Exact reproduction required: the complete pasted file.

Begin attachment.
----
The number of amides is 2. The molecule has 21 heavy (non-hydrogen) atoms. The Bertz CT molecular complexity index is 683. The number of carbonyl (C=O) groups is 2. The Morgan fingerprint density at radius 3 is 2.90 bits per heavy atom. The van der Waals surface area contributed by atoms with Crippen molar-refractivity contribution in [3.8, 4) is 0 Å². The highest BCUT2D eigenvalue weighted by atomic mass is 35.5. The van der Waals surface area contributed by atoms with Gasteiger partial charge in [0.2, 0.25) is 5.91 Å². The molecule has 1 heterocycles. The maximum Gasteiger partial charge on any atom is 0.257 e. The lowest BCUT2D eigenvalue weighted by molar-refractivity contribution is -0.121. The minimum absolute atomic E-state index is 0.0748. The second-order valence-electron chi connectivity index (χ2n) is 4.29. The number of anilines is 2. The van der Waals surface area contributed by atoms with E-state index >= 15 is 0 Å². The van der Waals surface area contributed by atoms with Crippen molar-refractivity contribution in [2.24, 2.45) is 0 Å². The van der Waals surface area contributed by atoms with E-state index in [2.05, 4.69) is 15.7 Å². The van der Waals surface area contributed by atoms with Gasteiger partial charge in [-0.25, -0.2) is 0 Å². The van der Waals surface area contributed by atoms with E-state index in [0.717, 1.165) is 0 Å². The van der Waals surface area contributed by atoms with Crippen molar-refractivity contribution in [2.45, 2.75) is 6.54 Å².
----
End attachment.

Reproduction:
The number of amides is 2. The molecule has 21 heavy (non-hydrogen) atoms. The Bertz CT molecular complexity index is 683. The number of carbonyl (C=O) groups is 2. The Morgan fingerprint density at radius 3 is 2.90 bits per heavy atom. The van der Waals surface area contributed by atoms with Crippen molar-refractivity contribution in [3.8, 4) is 0 Å². The highest BCUT2D eigenvalue weighted by atomic mass is 35.5. The van der Waals surface area contributed by atoms with Gasteiger partial charge in [0.2, 0.25) is 5.91 Å². The molecule has 1 heterocycles. The maximum Gasteiger partial charge on any atom is 0.257 e. The lowest BCUT2D eigenvalue weighted by molar-refractivity contribution is -0.121. The minimum absolute atomic E-state index is 0.0748. The second-order valence-electron chi connectivity index (χ2n) is 4.29. The number of anilines is 2. The van der Waals surface area contributed by atoms with E-state index >= 15 is 0 Å². The van der Waals surface area contributed by atoms with Crippen molar-refractivity contribution in [2.24, 2.45) is 0 Å². The van der Waals surface area contributed by atoms with E-state index in [2.05, 4.69) is 15.7 Å². The van der Waals surface area contributed by atoms with Gasteiger partial charge in [-0.25, -0.2) is 0 Å². The van der Waals surface area contributed by atoms with E-state index in [0.717, 1.165) is 0 Å². The van der Waals surface area contributed by atoms with Crippen molar-refractivity contribution in [2.45, 2.75) is 6.54 Å².